For years we didn't know what this sleep-paralysis was about, not until my older half-sister was tested at the sleep center. She told me that she was diagnosed with narcolepsy. She also once told me that, there were times when she thought she had her hand on the bedroom doorknob only to then realize that she was still in bed. My younger sister was also tested at the sleep center yet I know nothing about her test results. I don't know what this sleep paralytic state is.

As for my previous sleep-paralysis episodes, it's sort of terrifying to awaken feeling fully conscious without ones batteries and especially when I wasn't fully logged out.
 
Sorry, I’m a bit confused, also.

Brain Jogging >>> Would “mental exercise” or “keeping your mind busy/ active/ engaged” be comparable phrases? Things like learning a new language, focused study of something interesting/challenging (academic, musical, mechanical, whatever), practicing old skills to sharpen them up or apply differently (like sudoku for maths, or getting back to playing the guitar you haven’t picked up in years), memory & recall games, &/or other cerebral pursuits.? Things that challenge your mind, according to your own tastes?

>>> Or are you thinking more in purposeful disassociation-land? Daydreaming, meditating, etc.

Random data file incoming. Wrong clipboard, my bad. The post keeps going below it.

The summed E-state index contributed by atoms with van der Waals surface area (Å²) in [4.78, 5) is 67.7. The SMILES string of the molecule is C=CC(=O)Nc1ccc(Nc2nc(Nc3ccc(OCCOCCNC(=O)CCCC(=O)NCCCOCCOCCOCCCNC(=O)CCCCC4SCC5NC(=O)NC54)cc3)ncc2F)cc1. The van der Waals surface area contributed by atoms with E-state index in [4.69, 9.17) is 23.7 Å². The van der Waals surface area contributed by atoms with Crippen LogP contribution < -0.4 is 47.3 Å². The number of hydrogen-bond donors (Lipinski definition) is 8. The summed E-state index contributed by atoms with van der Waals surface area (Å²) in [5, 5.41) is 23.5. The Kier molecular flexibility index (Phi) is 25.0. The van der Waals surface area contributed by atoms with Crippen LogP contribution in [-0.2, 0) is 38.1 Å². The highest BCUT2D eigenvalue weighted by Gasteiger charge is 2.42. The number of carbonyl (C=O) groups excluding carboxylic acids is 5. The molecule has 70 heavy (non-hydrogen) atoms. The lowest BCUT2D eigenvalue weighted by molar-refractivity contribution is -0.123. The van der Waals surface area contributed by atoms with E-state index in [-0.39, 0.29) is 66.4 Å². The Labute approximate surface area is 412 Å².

>>> Or distraction? Getting out of your own head via books, movies, other people’s lives, etc.?

>>> Or cognitive therapy? (Most common for Speech Pathology, Concussion, TBI, Trauma, Pregnancy/Nursing “Mommy-Brain”, Cancer Patients “Chemo-Brain”, Stroke, Dementia, etc., but also often useful for a huuuuuuuge range of psych disorders.)

Brain Jolting >>> Same as the above/as a synonym for Brain Jogging... or attempting to surprise yourself (like hot sauna to cold pool), or trigger yourself, or excite yourself? ...Or doing an activity that -suddenly- requires all your focus and attention / doesn’t leave room for other thoughts? (Driving very fast, picking a fight, skiing, surfing, etc.?)

I'm not sure I understand your questions but I'll try. Easiest answer first...

My brain jogging or brain jolting are exactly the same thing. No hot peppers, ice-water pool dips, running through thunderstorms nor other excitements required. Video game playing I once did to intentionally block painful thoughts but this pertained only to my grief about 20 years ago -- this has nothing to do with my brain jogging.